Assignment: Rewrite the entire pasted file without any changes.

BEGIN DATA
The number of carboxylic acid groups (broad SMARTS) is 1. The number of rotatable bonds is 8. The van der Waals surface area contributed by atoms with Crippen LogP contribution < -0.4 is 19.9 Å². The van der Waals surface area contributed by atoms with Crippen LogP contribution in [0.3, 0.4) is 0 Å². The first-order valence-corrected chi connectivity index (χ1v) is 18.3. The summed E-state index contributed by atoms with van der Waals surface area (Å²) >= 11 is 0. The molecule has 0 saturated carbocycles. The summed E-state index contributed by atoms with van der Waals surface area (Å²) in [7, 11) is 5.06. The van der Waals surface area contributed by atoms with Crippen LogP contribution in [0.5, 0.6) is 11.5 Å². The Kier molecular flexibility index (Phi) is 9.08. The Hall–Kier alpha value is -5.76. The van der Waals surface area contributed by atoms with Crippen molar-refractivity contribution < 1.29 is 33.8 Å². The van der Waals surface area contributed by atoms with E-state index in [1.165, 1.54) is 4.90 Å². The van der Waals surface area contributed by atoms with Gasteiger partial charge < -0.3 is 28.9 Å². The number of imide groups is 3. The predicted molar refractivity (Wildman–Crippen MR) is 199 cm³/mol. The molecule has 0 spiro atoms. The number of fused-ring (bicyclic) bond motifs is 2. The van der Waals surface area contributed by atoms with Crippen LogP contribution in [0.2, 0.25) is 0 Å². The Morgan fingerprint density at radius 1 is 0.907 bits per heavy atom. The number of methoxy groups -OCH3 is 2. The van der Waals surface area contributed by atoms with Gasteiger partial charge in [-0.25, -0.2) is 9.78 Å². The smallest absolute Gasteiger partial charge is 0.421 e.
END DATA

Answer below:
The number of carboxylic acid groups (broad SMARTS) is 1. The number of rotatable bonds is 8. The van der Waals surface area contributed by atoms with Crippen LogP contribution < -0.4 is 19.9 Å². The van der Waals surface area contributed by atoms with Crippen LogP contribution in [0.3, 0.4) is 0 Å². The first-order valence-corrected chi connectivity index (χ1v) is 18.3. The summed E-state index contributed by atoms with van der Waals surface area (Å²) >= 11 is 0. The molecule has 0 saturated carbocycles. The summed E-state index contributed by atoms with van der Waals surface area (Å²) in [7, 11) is 5.06. The van der Waals surface area contributed by atoms with Crippen LogP contribution in [0.5, 0.6) is 11.5 Å². The Kier molecular flexibility index (Phi) is 9.08. The Hall–Kier alpha value is -5.76. The van der Waals surface area contributed by atoms with Crippen molar-refractivity contribution < 1.29 is 33.8 Å². The van der Waals surface area contributed by atoms with E-state index in [1.165, 1.54) is 4.90 Å². The van der Waals surface area contributed by atoms with Gasteiger partial charge < -0.3 is 28.9 Å². The number of imide groups is 3. The predicted molar refractivity (Wildman–Crippen MR) is 199 cm³/mol. The molecule has 0 spiro atoms. The number of fused-ring (bicyclic) bond motifs is 2. The van der Waals surface area contributed by atoms with Crippen LogP contribution in [0.2, 0.25) is 0 Å². The Morgan fingerprint density at radius 1 is 0.907 bits per heavy atom. The number of methoxy groups -OCH3 is 2. The van der Waals surface area contributed by atoms with Gasteiger partial charge in [-0.25, -0.2) is 9.78 Å². The smallest absolute Gasteiger partial charge is 0.421 e.